By C. Trent Rosecrans
Has Bartolo Colon's magic worn off?
In his first start of the second half, the Yankee right-hander turned in a stinker, his second in a row. Colon gave up six hits and eight runs -- three earned -- in just 2/3 of an inning against the Blue Jays on Thursday before being replaced by Luis Ayala, who didn't help matters when he balked in a run to give Toronto a 9-0 lead after just one inning.
Colon walked two -- he was averaging just 2.2 per nine innings before Thursday -- and didn't strike out any, throwing 42 pitches to get two outs. Well, actually, he used fewer to get two outs, as seven straight Blue Jays reached with two outs before Colon was lifted.
Several Yankee beat writers speculated on Twitter that Colon could still be dealing with a hamstring injury, something that's not out of the realm of possibility. Colon went on the disabled list last month with a strained left hamstring and didn't look good coming off the mound to try to field two balls hit back at him by Rajai Davis and Yunel Escobar -- not that the 38-year old, 265-pounder (that's his listed weight) ever looks too good coming off the mound.
After the game, Colon told reporters he had no pain, but was tentative on his hamstring.
"I feel good, but sometime I feel a little bit nervous," Colon told reporters through an interpreter, according to the New York Times. "I'm afraid to push."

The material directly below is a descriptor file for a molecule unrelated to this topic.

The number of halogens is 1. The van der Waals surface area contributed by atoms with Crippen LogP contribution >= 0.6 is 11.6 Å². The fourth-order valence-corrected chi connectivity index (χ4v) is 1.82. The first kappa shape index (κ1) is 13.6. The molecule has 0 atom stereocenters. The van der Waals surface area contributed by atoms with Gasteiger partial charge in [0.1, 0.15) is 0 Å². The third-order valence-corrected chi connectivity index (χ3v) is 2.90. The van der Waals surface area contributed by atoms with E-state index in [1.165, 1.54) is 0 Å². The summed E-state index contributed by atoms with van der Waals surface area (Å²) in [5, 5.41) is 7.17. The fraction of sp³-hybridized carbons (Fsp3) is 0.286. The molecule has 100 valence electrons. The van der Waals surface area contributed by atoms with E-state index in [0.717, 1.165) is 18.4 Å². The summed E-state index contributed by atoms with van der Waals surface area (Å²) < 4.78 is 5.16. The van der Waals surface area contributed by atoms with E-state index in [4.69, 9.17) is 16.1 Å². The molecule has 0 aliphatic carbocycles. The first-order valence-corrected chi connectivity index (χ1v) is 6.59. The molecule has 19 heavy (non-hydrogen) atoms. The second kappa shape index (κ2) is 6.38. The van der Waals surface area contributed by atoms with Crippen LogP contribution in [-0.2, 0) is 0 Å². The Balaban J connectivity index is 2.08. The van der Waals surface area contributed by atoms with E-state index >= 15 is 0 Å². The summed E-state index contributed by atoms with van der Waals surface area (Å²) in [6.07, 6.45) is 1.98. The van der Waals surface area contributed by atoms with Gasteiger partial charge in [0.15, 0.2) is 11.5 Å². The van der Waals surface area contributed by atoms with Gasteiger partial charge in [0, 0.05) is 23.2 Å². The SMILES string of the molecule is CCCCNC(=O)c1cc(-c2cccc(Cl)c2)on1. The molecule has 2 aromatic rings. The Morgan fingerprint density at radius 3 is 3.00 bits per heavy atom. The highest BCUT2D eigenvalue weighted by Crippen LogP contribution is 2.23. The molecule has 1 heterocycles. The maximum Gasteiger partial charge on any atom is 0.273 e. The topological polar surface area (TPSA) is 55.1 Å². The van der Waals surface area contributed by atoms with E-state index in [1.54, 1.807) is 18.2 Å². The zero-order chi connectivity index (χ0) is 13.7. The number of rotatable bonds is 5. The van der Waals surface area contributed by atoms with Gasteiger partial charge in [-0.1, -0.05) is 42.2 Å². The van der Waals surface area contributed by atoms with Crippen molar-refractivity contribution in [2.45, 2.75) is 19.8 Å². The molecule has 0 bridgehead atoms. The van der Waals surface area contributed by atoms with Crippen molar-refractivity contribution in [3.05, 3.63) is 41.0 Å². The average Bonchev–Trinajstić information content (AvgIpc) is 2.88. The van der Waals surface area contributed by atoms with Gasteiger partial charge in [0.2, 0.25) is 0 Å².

After coming off the disabled list, Colon pitched six scoreless innings against the Mets on July 2 and then picked up the loss in 5 2/3 innings against the Rays that lifted his ERA from 2.88 to 3.20. Thursday's outing put his ERA at 3.47, with thanks to third baseman Eduardo Nunez's error on J.P. Arencibia's grounder that loaded the bases with two outs.
Now, two bad outings happen -- it's not exactly unheard of for a pitcher to struggle at this point of the season. But Colon wasn't in baseball last season and was 14-21 with a 5.18 ERA over his last four seasons before missing 2010, so it's natural to wonder if he will regress to the mean. The Yankees are covered; Phil Hughes has returned to the rotation (with his rediscovered fastball) and Ivan Nova is in the minors just in case someone else in the rotation goes down.
Even if all Colon does is give the Yankees a great first half (6-4, 3.20 ERA), he will have been one of the best signings of the season. (He signed a minor league contract in January that pays him just $900,000 this season.) For the Yankees, $150,000 a win is like ordering off of the dollar menu. Last year the team paid $1,095,238.10 for each of CC Sabathia's 21 wins and $1,650,00 for each of A.J. Burnett's 10 victories. Between Colon and Freddy Garcia's $1.5 million contract, the Yankees could have appeared on Extreme Couponing with their bargain hunting -- even if they were stocking up on boxed macaroni and cheese to put in the pantry at their beach house.
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